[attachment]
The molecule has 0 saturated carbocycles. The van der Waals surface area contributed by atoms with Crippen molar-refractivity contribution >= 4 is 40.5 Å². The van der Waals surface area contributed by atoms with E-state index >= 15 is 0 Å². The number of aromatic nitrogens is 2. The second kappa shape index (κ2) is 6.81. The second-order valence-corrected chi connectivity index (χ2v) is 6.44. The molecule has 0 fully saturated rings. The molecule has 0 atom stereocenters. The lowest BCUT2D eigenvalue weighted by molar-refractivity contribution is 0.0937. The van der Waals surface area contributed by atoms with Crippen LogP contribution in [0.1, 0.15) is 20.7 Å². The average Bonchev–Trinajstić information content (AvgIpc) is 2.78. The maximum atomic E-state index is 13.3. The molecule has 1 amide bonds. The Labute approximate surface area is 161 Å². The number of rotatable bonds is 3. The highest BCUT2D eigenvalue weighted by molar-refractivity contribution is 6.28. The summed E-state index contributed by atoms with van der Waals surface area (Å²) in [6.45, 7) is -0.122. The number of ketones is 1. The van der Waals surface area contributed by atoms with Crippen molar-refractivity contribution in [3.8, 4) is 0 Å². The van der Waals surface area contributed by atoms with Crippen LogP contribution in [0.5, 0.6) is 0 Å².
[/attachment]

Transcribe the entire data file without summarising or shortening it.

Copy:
The molecule has 0 saturated carbocycles. The van der Waals surface area contributed by atoms with Crippen molar-refractivity contribution >= 4 is 40.5 Å². The van der Waals surface area contributed by atoms with E-state index >= 15 is 0 Å². The number of aromatic nitrogens is 2. The second kappa shape index (κ2) is 6.81. The second-order valence-corrected chi connectivity index (χ2v) is 6.44. The molecule has 0 fully saturated rings. The molecule has 0 atom stereocenters. The lowest BCUT2D eigenvalue weighted by molar-refractivity contribution is 0.0937. The van der Waals surface area contributed by atoms with Crippen LogP contribution in [0.1, 0.15) is 20.7 Å². The average Bonchev–Trinajstić information content (AvgIpc) is 2.78. The maximum atomic E-state index is 13.3. The molecule has 1 amide bonds. The Labute approximate surface area is 161 Å². The number of rotatable bonds is 3. The highest BCUT2D eigenvalue weighted by molar-refractivity contribution is 6.28. The summed E-state index contributed by atoms with van der Waals surface area (Å²) in [6.45, 7) is -0.122. The number of ketones is 1. The van der Waals surface area contributed by atoms with Crippen molar-refractivity contribution in [3.8, 4) is 0 Å². The van der Waals surface area contributed by atoms with Crippen LogP contribution in [0.5, 0.6) is 0 Å².